Alternative Treatments for Arthritis Storrs Mansfield CT

T’ai chi, as a meditative martial art involves the fluid repetition of a series of gentle movements called forms. People with arthritis benefit tremendously from the balance, stamina, endurance, focus, breathing, and social benefits they get from doing t’ai chi.

Yasmin Badrudin Kassam, MD
(860) 645-7707
57 Hartford Tpke
Vernon Rockville, CT
Specialties
Internal Medicine, Rheumatology
Gender
Female
Education
Medical School: Univ Of Glasgow, Fac Of Med, Glasgow, Scotland (803-05 Pr 1/71)
Graduation Year: 1975

Data Provided by:
Barbara Kaminska Kage, MD
(860) 646-9929
153 S Main St
Manchester, CT
Specialties
Internal Medicine, Rheumatology
Gender
Female
Education
Medical School: Akademia Med, Lublin, Poland
Graduation Year: 1987

Data Provided by:
Thomas Peter Greco
(203) 709-3667
133 Scovill St
Waterbury, CT
Specialty
Rheumatology

Data Provided by:
Timothy Edward Quan
(203) 432-0076
17 Hillhouse Ave
New Haven, CT
Specialty
Rheumatology

Data Provided by:
Santhanam Lakshiminarayanan
(860) 679-2160
263 Farmington Ave
Farmington, CT
Specialty
Rheumatology

Data Provided by:
Barbara Kage
(860) 646-9929
361 Main St
Manchester, CT
Specialty
Rheumatology

Data Provided by:
Stuart N Novack
(203) 845-4830
40 Cross St
Norwalk, CT
Specialty
Rheumatology

Data Provided by:
Harjinder S Chowdhary
(860) 889-8331
111 Salem Turnpike
Norwich, CT
Specialty
Rheumatology

Data Provided by:
Melinda Lee Ramsby, MD
(860) 679-2000
54 W Avon Rd
Avon, CT
Specialties
Internal Medicine, Rheumatology
Gender
Female
Education
Medical School: Univ Of Ct Sch Of Med, Farmington Ct 06032
Graduation Year: 1997

Data Provided by:
Barbara Anne Roach
(203) 785-0885
136 Sherman Ave
New Haven, CT
Specialty
Rheumatology

Data Provided by:
Data Provided by:

Alternative Treatments for Arthritis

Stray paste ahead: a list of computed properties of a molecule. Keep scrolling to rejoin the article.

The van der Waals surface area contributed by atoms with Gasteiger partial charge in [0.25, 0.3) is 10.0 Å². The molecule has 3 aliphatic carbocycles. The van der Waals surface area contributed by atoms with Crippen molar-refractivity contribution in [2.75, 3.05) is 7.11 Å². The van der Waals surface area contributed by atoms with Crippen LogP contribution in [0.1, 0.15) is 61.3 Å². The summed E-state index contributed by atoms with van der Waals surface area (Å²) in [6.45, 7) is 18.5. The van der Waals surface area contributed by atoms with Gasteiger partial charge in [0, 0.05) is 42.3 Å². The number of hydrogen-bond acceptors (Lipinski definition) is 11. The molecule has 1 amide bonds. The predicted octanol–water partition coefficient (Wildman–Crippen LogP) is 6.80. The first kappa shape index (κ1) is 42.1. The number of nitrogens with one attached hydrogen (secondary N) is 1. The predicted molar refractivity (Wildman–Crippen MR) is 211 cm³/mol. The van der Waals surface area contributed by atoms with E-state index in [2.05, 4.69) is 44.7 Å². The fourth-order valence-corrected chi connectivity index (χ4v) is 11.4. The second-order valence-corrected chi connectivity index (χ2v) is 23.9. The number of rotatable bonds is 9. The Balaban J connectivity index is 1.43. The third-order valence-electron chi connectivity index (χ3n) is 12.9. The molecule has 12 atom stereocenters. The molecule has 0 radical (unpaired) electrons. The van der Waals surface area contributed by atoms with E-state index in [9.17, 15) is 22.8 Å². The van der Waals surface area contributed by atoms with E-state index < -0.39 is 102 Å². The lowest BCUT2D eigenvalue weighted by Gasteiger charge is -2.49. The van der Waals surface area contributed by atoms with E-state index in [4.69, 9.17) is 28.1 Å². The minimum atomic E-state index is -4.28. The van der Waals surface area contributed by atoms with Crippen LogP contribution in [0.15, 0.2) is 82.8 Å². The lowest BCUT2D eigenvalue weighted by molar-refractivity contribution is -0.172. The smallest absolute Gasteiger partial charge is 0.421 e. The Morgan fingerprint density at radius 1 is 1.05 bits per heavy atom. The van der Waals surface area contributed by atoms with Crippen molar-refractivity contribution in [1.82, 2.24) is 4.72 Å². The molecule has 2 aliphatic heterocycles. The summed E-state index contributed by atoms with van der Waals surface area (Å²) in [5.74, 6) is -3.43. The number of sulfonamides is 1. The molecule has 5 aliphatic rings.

Provided by: 

By Cara McDonald

Lenore Pristash was determined to cope with the arthritis in her neck and spine—after all, the 66-year-old was a former aerobics instructor and lifelong golfer, and she was used to being in control of her body. But when her doctor recommended neck surgery to remove bone spurs, the first words out of her mouth were, “No way.” “I was afraid I would lose the ability to do the things I love,” she says.

The Conventional Rx: Pristash was taking glucosamine and chondroitin (joint supplements that aid in cartilage repair), as well as Celebrex, a prescription nonsteroidal anti-inflammatory drug (NSAID) that irritated her stomach and increased her risk of heart attack and stroke.

The Alternative Rx: T’ai chi. This meditative martial art involves the fluid repetition of a series of gentle movements called forms. Pristash started attending a weekly class with a t’ai chi instructor and supplemented with DVD workouts at home.“People with arthritis benefit tremendously from the balance, stamina, endurance, focus, breathing, and social benefits they get from doing t’ai chi,” says Pristash’s instructor, Theresa Lilla, who herself has arthritis in her neck and knees. “It helps you to calm and connect with yourself, and when you’re in pain, that’s important.”

The Outcome:
Before t’ai chi, Pristash could move her head only 40 degrees to the left; now she can turn it all the way to her shoulder. Her joints don’t crackle like they used to, and she stopped taking Celebrex. But a surprise benefit has been the mental effect: “T’ai chi enables you to settle your body into yourself and the earth; it sounds corny, but that’s what you do,” Pristash says. “T’ai chi has helped make this disease tolerable.” —Cara McDonald

Author: Cara McDonald

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